Elmer and Elsie, two electronic 'tortoises' built in the late 1940s by neurobiologist Grey Walter, were the first robots in history programmed to "think" the way biological brains do. What did they do with their freedom? What everyone tries to do: stay alive.
Walter was interested in brains. He studied electroencephalographs and collaborated with Pavlov's students and brain-body maps. He was also interested in processes that mimicked the brain. He leaned towards anarchism, because it had no top-down structure. He wanted to see how individuals and societies self-organized. And he built a couple of mechanical 'tortoises' that were meant to show exactly that in microcosm. Elmer and Elsie were cobbled together from war surplus materials and old alarm clocks. They had a single light or touch sensor hooked up to two different paths that engaged two different motors. Essentially, they were two-neuron brains.
The Els were the first robots built like brains and meant to have free will. They were allowed to wander around the floor with no fixed pattern. Walter watched them and saw what he could learn. One of the first things he learned was that Buridan's Ass, the dilemma that said an animal with no high brain function would be unable to choose between two equally-attractive points, was not correct. When the tortoises were presented with two light sources equidistant from the sensor, the sensor own pattern of scanning would decide the way to go. They'd head towards whichever light they saw as a consistent part of the scanning process.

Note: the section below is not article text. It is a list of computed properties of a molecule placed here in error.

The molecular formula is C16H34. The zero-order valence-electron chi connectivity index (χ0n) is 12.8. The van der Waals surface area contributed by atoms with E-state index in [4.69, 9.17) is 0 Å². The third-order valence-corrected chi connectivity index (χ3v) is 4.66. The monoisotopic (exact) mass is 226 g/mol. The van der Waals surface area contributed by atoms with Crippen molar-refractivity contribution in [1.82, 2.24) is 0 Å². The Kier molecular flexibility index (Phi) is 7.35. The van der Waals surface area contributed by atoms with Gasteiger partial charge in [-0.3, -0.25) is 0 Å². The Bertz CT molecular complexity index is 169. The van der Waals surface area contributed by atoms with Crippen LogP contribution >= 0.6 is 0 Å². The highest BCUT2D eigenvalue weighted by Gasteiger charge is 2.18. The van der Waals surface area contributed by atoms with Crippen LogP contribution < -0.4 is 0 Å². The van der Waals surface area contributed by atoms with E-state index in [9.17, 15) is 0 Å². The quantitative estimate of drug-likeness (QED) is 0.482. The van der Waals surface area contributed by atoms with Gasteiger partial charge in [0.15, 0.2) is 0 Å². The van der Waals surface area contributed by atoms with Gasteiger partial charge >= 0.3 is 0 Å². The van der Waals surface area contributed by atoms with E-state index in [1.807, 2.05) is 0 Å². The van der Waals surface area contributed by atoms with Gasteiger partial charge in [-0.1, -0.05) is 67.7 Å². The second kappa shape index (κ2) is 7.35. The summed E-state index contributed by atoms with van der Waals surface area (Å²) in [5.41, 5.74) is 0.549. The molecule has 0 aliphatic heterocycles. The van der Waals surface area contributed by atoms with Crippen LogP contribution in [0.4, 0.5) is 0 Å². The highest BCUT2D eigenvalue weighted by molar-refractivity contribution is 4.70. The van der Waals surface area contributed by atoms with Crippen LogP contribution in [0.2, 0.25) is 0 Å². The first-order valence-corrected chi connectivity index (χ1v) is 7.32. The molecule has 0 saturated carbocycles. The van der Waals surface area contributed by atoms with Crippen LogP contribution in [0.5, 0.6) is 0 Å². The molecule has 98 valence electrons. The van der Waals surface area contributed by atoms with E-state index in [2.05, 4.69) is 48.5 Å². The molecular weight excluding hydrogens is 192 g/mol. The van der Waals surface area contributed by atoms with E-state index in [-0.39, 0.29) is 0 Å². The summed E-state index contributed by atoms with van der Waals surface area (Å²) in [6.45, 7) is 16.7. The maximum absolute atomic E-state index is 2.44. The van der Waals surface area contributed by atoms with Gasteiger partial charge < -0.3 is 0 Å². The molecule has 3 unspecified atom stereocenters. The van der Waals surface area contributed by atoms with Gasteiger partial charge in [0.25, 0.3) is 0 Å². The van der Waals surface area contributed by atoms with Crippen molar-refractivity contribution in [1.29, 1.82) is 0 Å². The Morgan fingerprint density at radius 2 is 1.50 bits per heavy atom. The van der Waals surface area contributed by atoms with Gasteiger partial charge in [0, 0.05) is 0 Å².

The tortoises, especially Elsie, also had a few preferences when it came to people. It was noticed that they loved, above all things, women's legs. This was discovered to be because women wore nylons, and nylons reflected the light. Or, at least, they liked mild lights. Too-bright lights made them veer away. They would, like animals, be drawn to mirrors. The machines had a pilot light that was reflected, and would draw them close. Eventually Walter built Elsie and Elmer a 'hutch' where they could recharge their batteries, and in their wanderings they made their way back to it regularly enough that Walter speculated on their life versus the life of actual animals.
When given enough of a chance to stay alive, they did. When presented with certain stimuli, even outside of their programmed range of experience, they responded consistently, as if with a personality. They had their quirks and odd behaviors the way living beings do. And if they were pre-programmed in certain ways, well, weren't we programmed, biologically, far more than they were? On two neurons they had many of the behaviors and weirdnesses that biological entities seemed to have. Imagine the nuanced ways they would have behaved if they had had a full complement of human brain cells. Or maybe, looking at ourselves, we don't have to imagine.